As the owners and operators of the house, the local Zeta house corporation used to be responsible for any repairs and troubleshooting things like Wi-Fi, until recently when they decided to contract out to a property management company. The Dallas Zeta House Corporation president Stacy La Rue Gannon said the house director works with the management company to remedy the continued maintenance that any house requires.
Sorority row has come a long way since the Zetas left nearly 25 years ago, but inside the Zeta house, it’s as if time has stood still. The rooms are decorated with the furniture left behind by the departed chapter, and the house has only undergone mandated renovations such as updating the security and alarm systems.
One SMU sorority member, who wishes to remain anonymous, is still haunted by the living conditions she and her fellow sororities sisters endured while living in the Zeta house while their chapter house underwent construction.
“I had bronchitis three times that year and I’m certain it was from the mold growing all over my ceiling,” said the senior, who is a major in the Meadows School of the Arts.
Only her room had a mold problem she said, but other girls shared their rooms with bees.
“We had to evacuate the house multiple times throughout the year,” she said. “Once for an exterminator to come deal with the bee infestation and a few other times due to a gas leak in the kitchen.”
Gannon admits to the weathered condition of the house, saying it’s in need of a new roof and that repair is next on their list. However, she added that the corporation has no plans to renovate or rebuild the home for Panhellenic purposes.
“It’s older, it really needs to be redone,” Gannon said. “But we’ll wait on that until hopefully the chapter is back.”
If Zeta Tau Alpha were to return to active status, the house corporation would transfer their funds to Zeta’s national housing corporation, which would then take over the house.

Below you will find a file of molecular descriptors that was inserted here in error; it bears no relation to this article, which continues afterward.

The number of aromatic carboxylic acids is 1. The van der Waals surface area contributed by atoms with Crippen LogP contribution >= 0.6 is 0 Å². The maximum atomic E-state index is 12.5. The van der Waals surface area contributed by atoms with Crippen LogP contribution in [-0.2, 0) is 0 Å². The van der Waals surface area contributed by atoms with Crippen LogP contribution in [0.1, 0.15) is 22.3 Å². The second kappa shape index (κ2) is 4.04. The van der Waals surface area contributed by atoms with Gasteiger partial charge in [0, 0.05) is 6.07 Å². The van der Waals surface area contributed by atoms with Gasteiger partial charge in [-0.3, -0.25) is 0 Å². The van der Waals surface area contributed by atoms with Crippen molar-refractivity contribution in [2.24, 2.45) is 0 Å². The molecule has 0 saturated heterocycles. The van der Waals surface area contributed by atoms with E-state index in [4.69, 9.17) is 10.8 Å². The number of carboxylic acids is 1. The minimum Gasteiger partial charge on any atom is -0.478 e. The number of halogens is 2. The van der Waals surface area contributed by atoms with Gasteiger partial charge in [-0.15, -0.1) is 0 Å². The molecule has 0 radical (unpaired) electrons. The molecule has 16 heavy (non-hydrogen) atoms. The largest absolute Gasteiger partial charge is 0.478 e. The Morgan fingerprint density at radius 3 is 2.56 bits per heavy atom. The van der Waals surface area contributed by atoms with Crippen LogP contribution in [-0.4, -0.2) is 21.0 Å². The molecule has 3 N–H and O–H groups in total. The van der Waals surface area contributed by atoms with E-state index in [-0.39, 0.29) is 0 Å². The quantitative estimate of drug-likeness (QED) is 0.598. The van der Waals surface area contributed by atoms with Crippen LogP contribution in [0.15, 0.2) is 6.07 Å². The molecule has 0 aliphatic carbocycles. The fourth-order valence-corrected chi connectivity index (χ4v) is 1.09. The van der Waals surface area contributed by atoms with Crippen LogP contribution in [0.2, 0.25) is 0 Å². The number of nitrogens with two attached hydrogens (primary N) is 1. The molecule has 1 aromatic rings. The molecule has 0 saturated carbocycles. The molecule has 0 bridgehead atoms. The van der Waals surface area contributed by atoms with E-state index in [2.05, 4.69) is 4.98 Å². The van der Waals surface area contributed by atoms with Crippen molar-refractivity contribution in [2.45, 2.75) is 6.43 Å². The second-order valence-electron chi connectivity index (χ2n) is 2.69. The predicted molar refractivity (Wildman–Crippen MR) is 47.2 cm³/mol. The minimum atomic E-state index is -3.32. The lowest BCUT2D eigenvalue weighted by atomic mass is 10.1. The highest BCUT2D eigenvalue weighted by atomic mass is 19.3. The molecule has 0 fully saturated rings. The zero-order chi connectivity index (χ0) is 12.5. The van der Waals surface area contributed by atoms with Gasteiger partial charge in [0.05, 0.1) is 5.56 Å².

Will Zeta Return?
When the Zeta chapter closed in 1993, both SMU and Zeta were optimistic about its eventual return at a time that was right for both parties.
SMU and Zeta first considered reviving the chapter in the late ‘90s. In 1998, the university investigated five fraternities accused of hazing, reported the 1998 Rotunda. On the Panhellenic side, Alpha Delta Pi also closed after 83 years at SMU.
“The ‘90s were not a good time for sororities,” Gannon said. “So we continued to hold off.”
About a decade passed until the idea of reopening Zeta was revisited. This time Zeta Tau Alpha was ready to return, but the timing wasn’t right for SMU.
For Zeta to return to active status, SMU would need to sanction the expansion of the Panhellenic community. At that point, Zeta would have to compete with any other interested National Panhellenic Conference sororities for the vacancy.
SMU Panhellenic opened an exploratory committee in 2015 to research the possibility of adding an additional chapter to the council, said assistant director of student activities, Ashley Fitzpatrick. The committee was made up of Greek students and Panhellenic advisors, who looked at statistics from past recruitment processes, the health of the current sorority community and the interest from unaffiliated women on campus.
Two-thirds approval from the council is required for the expansion process to continue.
“In Spring 2015 the council held a vote which did not pass,” Fitzpatrick said.
Until this topic comes up again for a vote, Zeta Tau Alpha holds its silent status, and only the sorority’s alumnae events can take place at the house.
If students in the Panhellenic community are interested in living in the Zeta house, they can contact the house corporation president at StacyLGannon@live.com.